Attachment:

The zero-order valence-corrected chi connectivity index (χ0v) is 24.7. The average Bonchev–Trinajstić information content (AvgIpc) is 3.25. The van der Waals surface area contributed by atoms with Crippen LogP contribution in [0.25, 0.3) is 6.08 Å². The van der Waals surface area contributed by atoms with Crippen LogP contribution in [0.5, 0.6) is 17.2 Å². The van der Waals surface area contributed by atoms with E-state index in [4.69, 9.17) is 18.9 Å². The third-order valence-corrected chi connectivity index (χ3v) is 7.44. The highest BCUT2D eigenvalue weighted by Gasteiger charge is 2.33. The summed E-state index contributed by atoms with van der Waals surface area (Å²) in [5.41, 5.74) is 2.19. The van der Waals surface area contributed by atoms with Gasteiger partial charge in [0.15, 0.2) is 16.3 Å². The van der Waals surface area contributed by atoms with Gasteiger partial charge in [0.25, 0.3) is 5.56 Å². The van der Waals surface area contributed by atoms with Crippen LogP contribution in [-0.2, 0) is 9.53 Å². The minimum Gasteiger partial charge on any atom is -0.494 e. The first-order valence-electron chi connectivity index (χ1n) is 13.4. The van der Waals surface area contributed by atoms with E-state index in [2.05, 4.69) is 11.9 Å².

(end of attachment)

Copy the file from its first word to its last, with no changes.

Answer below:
The zero-order valence-corrected chi connectivity index (χ0v) is 24.7. The average Bonchev–Trinajstić information content (AvgIpc) is 3.25. The van der Waals surface area contributed by atoms with Crippen LogP contribution in [0.25, 0.3) is 6.08 Å². The van der Waals surface area contributed by atoms with Crippen LogP contribution in [0.5, 0.6) is 17.2 Å². The van der Waals surface area contributed by atoms with E-state index in [4.69, 9.17) is 18.9 Å². The third-order valence-corrected chi connectivity index (χ3v) is 7.44. The highest BCUT2D eigenvalue weighted by Gasteiger charge is 2.33. The summed E-state index contributed by atoms with van der Waals surface area (Å²) in [5.41, 5.74) is 2.19. The van der Waals surface area contributed by atoms with Gasteiger partial charge in [0.15, 0.2) is 16.3 Å². The van der Waals surface area contributed by atoms with Gasteiger partial charge in [0.25, 0.3) is 5.56 Å². The van der Waals surface area contributed by atoms with Crippen LogP contribution in [-0.2, 0) is 9.53 Å². The minimum Gasteiger partial charge on any atom is -0.494 e. The first-order valence-electron chi connectivity index (χ1n) is 13.4. The van der Waals surface area contributed by atoms with E-state index in [2.05, 4.69) is 11.9 Å².